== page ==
Imagine that a patient needs an organ, like an airway to the lungs called a trachea.
A scientist harvests some of the patient’s cells and attaches them to a scaffold the proper shape and size for the tube.
The cells and scaffolds are placed into a tissue reactor and — ta da — in a week or two, there is an organ ready for the surgeon to transplant into the patient.
While it sounds like a chapter from “Brave New World,” this science fiction scenario is a growing reality.
Bladders and ears have been grown in laboratories, and hearts, eyes and kidneys and other organs are in progress.
These organs are close to the natural ones they’re copying — some even have their own immune system.
In April, surgeons at the Children’s Hospital of Illinois implanted a bioengineered trachea into a 2-year-old child. This was the first surgery of its kind in the United States and one of only six worldwide.
The patient receiving the transplant was a girl named Hannah Warren who was born without a trachea, commonly called a windpipe.
Since birth, she’s had a plastic pipe inserted in her mouth that went down into her lungs, allowing her to breathe. She could not eat normally or even speak.
With few options available, this type of congenital defect has always meant an early death; only a few children live past the age of 6.
Bioengineered organs could change that. The key is stem cells — cells that are at an early stage of development. Through the influence of their environment, they can produce the many specialized cells of organs and tissues.
In this case, doctors harvested the girl’s immature stem cells from the marrow inside her bones.
The stem cells were taken to the lab and allowed to adhere to a plastic fiber model precisely the size — about one-half inch in diameter — and structure of the trachea she needed.
Once placed in an incubator called a tissue bioreactor, the stem cells colonized the plastic and started growing.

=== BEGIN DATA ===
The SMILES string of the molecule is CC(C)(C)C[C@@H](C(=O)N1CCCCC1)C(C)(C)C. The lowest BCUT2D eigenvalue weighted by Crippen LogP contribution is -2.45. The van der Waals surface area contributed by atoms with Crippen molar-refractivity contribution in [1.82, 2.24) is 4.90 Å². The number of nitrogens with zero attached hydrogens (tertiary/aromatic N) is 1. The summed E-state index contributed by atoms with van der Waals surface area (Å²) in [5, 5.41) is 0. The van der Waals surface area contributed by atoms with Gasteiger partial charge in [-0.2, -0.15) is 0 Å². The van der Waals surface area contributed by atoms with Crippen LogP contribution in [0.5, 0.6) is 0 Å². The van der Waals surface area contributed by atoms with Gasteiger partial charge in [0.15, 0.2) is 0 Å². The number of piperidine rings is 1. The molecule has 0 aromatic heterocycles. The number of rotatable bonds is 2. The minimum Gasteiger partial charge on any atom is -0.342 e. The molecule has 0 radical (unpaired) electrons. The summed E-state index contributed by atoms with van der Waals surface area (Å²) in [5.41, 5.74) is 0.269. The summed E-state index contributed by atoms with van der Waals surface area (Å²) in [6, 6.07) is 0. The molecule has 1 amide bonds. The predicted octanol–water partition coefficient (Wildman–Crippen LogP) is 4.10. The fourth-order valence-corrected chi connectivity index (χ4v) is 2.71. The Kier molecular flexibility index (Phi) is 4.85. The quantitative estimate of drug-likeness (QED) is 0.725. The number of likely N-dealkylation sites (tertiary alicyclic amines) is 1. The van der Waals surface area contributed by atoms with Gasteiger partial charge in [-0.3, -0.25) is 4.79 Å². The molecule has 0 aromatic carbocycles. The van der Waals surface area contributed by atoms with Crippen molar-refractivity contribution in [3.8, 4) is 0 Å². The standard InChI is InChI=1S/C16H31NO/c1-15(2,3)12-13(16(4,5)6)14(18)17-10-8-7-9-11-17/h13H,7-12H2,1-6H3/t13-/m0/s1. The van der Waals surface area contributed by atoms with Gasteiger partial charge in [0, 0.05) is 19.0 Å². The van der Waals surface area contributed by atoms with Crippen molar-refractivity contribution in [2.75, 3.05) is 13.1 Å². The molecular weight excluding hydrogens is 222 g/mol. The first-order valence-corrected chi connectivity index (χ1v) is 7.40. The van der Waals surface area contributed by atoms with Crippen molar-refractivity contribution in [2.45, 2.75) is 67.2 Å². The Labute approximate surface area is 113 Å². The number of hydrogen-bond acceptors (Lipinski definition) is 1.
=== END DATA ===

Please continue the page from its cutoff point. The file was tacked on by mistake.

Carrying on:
While they were growing, cells communicated with neighboring cells and worked together to produce all the cells needed for a functioning trachea.
At the end of this process, Dr. Paolo Macchiarini implanted the trachea with promising results.
Since the cells in the bioengineered trachea were based on ones from her body, her immune system didn’t recognize it as foreign and reject it, a big worry for transplant recipients.
Without a plastic pipe in her mouth, Hannah was able to smile for the first time.
Unfortunately, while her trachea functioned well after the surgery, her esophagus never recovered.
She underwent a second surgery to fix her esophagus and died from complications.
Macchiarini said that her death was not due because of the implanted trachea but her own “very fragile” tissue.
He called Hannah a “pioneer” in the field of regenerative medicine and plans to conduct similar operations.
The next step for bioengineered organs is clinical trials leading to Food and Drug Administration approval.
This would give more scientists and physicians the opportunity to improve organ farming and extend this field into a therapy that could benefit many.